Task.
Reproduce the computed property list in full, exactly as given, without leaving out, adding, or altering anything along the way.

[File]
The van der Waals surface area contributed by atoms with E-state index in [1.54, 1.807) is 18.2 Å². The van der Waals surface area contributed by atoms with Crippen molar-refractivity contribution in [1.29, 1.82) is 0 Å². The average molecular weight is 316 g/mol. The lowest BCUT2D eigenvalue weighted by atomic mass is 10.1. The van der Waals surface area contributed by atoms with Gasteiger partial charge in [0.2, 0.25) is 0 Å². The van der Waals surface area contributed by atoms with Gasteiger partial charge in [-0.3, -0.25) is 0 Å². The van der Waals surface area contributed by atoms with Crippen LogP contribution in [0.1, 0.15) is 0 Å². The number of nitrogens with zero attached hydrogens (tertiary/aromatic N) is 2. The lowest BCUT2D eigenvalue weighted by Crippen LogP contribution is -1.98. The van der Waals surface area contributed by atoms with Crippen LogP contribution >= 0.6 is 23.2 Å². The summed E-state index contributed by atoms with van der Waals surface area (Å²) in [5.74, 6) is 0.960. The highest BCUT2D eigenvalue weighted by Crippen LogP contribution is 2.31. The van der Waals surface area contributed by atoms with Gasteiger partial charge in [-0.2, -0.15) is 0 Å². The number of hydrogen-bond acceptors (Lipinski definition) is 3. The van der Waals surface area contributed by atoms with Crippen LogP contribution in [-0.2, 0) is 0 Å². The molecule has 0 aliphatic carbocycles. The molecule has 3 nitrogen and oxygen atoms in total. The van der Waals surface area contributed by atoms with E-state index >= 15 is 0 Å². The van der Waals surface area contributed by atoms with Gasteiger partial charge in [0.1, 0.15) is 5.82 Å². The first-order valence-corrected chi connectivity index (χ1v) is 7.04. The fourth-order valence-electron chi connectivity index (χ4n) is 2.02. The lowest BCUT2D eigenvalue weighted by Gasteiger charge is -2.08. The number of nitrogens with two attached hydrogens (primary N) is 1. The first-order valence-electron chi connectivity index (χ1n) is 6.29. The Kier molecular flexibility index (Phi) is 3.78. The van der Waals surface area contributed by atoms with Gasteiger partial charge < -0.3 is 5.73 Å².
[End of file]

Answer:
The van der Waals surface area contributed by atoms with E-state index in [1.54, 1.807) is 18.2 Å². The van der Waals surface area contributed by atoms with Crippen molar-refractivity contribution in [1.29, 1.82) is 0 Å². The average molecular weight is 316 g/mol. The lowest BCUT2D eigenvalue weighted by atomic mass is 10.1. The van der Waals surface area contributed by atoms with Gasteiger partial charge in [0.2, 0.25) is 0 Å². The van der Waals surface area contributed by atoms with Gasteiger partial charge in [-0.3, -0.25) is 0 Å². The van der Waals surface area contributed by atoms with Crippen LogP contribution in [0.1, 0.15) is 0 Å². The number of nitrogens with zero attached hydrogens (tertiary/aromatic N) is 2. The lowest BCUT2D eigenvalue weighted by Crippen LogP contribution is -1.98. The van der Waals surface area contributed by atoms with Crippen LogP contribution >= 0.6 is 23.2 Å². The summed E-state index contributed by atoms with van der Waals surface area (Å²) in [5.74, 6) is 0.960. The highest BCUT2D eigenvalue weighted by Crippen LogP contribution is 2.31. The van der Waals surface area contributed by atoms with Gasteiger partial charge in [-0.2, -0.15) is 0 Å². The number of hydrogen-bond acceptors (Lipinski definition) is 3. The van der Waals surface area contributed by atoms with Crippen LogP contribution in [-0.2, 0) is 0 Å². The molecule has 0 aliphatic carbocycles. The molecule has 3 nitrogen and oxygen atoms in total. The van der Waals surface area contributed by atoms with E-state index >= 15 is 0 Å². The van der Waals surface area contributed by atoms with Gasteiger partial charge in [0.1, 0.15) is 5.82 Å². The first-order valence-corrected chi connectivity index (χ1v) is 7.04. The fourth-order valence-electron chi connectivity index (χ4n) is 2.02. The lowest BCUT2D eigenvalue weighted by Gasteiger charge is -2.08. The number of nitrogens with two attached hydrogens (primary N) is 1. The first-order valence-electron chi connectivity index (χ1n) is 6.29. The Kier molecular flexibility index (Phi) is 3.78. The van der Waals surface area contributed by atoms with Gasteiger partial charge < -0.3 is 5.73 Å².